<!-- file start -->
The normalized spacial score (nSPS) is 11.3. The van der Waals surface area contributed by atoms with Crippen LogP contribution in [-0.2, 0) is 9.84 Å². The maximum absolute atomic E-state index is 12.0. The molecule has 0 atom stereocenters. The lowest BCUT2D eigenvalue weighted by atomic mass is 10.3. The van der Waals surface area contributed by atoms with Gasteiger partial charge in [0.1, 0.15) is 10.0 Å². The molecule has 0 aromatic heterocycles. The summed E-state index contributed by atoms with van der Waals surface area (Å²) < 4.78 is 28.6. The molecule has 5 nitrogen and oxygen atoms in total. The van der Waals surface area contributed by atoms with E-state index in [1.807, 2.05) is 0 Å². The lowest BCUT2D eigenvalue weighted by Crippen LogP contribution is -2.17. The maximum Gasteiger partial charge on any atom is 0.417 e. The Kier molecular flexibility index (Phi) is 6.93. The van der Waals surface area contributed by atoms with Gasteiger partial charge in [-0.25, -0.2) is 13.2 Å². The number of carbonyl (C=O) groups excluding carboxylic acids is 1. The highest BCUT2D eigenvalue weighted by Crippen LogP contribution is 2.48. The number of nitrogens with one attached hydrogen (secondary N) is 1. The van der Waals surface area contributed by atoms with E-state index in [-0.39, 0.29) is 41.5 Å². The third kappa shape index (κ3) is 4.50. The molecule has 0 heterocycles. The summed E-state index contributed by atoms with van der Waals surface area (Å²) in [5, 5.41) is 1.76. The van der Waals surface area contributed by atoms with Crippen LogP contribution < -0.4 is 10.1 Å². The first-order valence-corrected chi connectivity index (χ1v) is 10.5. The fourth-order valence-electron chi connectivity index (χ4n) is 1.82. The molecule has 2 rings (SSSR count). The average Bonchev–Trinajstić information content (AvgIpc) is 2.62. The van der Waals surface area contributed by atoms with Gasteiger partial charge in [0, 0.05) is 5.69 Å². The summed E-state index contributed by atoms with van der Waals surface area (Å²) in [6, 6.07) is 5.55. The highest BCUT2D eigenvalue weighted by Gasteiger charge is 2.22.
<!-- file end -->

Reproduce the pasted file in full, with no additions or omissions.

The normalized spacial score (nSPS) is 11.3. The van der Waals surface area contributed by atoms with Crippen LogP contribution in [-0.2, 0) is 9.84 Å². The maximum absolute atomic E-state index is 12.0. The molecule has 0 atom stereocenters. The lowest BCUT2D eigenvalue weighted by atomic mass is 10.3. The van der Waals surface area contributed by atoms with Gasteiger partial charge in [0.1, 0.15) is 10.0 Å². The molecule has 0 aromatic heterocycles. The summed E-state index contributed by atoms with van der Waals surface area (Å²) < 4.78 is 28.6. The molecule has 5 nitrogen and oxygen atoms in total. The van der Waals surface area contributed by atoms with E-state index in [1.807, 2.05) is 0 Å². The lowest BCUT2D eigenvalue weighted by Crippen LogP contribution is -2.17. The maximum Gasteiger partial charge on any atom is 0.417 e. The Kier molecular flexibility index (Phi) is 6.93. The van der Waals surface area contributed by atoms with Gasteiger partial charge in [-0.25, -0.2) is 13.2 Å². The number of carbonyl (C=O) groups excluding carboxylic acids is 1. The highest BCUT2D eigenvalue weighted by Crippen LogP contribution is 2.48. The number of nitrogens with one attached hydrogen (secondary N) is 1. The van der Waals surface area contributed by atoms with E-state index in [-0.39, 0.29) is 41.5 Å². The third kappa shape index (κ3) is 4.50. The molecule has 0 heterocycles. The summed E-state index contributed by atoms with van der Waals surface area (Å²) in [5, 5.41) is 1.76. The van der Waals surface area contributed by atoms with Crippen LogP contribution < -0.4 is 10.1 Å². The first-order valence-corrected chi connectivity index (χ1v) is 10.5. The fourth-order valence-electron chi connectivity index (χ4n) is 1.82. The molecule has 2 rings (SSSR count). The average Bonchev–Trinajstić information content (AvgIpc) is 2.62. The van der Waals surface area contributed by atoms with Gasteiger partial charge in [0, 0.05) is 5.69 Å². The summed E-state index contributed by atoms with van der Waals surface area (Å²) in [6, 6.07) is 5.55. The highest BCUT2D eigenvalue weighted by Gasteiger charge is 2.22.